The bottom line is clear: Our vital interests in Afghanistan are limited and military victory is not the key to achieving them. On the contrary, waging a lengthy counterinsurgency war in Afghanistan may well do more to aid Taliban recruiting than to dismantle the group, help spread conflict further into Pakistan, unify radical groups that might otherwise be quarreling amongst themselves, threaten the long-term health of the U.S. economy, and prevent the U.S. government from turning its full attention to other pressing problems. -- Afghanistan Study Group

Friday, May 20, 2016

Update for Friday, May 20, 2016

Thousands of Sadrist protesters storm the Green Zone, briefly occupying the parliament and entering the Prime Minister's office before they are driven off by security forces using live ammunition. Dozens are reported wounding and there are also reports of an unspecified number of fatalities.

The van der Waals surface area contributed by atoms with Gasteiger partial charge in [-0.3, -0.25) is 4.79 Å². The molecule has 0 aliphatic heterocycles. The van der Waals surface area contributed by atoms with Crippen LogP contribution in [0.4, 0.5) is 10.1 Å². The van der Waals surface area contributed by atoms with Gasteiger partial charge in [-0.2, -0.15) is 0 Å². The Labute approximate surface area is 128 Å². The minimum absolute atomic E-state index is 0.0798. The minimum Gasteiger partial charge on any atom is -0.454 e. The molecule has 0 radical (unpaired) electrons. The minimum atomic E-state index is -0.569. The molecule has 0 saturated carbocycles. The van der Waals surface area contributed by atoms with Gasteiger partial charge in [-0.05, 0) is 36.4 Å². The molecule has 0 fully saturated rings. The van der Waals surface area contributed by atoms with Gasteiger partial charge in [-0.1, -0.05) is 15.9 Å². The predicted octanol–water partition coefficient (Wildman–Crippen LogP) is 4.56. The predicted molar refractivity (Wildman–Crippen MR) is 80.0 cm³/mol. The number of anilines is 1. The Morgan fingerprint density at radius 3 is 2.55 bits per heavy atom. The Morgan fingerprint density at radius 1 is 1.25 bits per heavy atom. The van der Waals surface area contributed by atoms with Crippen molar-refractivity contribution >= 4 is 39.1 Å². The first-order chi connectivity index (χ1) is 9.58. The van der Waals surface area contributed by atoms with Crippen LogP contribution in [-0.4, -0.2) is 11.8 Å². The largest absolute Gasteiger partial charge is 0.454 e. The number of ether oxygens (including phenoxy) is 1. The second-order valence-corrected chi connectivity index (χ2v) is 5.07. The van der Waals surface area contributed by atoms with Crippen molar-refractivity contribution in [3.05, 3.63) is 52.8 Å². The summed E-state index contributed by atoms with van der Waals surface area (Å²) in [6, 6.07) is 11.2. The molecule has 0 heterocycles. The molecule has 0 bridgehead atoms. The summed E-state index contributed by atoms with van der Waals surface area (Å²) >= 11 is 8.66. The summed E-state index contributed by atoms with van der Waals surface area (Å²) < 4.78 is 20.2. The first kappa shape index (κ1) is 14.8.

Even as the Iraqi state is in turmoil, slow military gains against IS continue, with the capture of the town of Rutba, opening the road from Amman to Baghdad.

Meanwhile, the grinding violence continues in Afghanistan, as a UN security guard is killed and another UN staffer injured in a shooting in Kabul.

Roadside bomb kills 11 civilians in Baghlan.

Government claims offensive in Helmand kills 13 militants, does not mention any government casualties. Also reports air strikes in Ghazni killing 29, and the deaths of an ANA general and a district police chief in Kandahar and Ghor, respectively.

NATO votes to continue the mission in Afghanistan past 2016. U.S. will maintain troop level of 9,800 this year.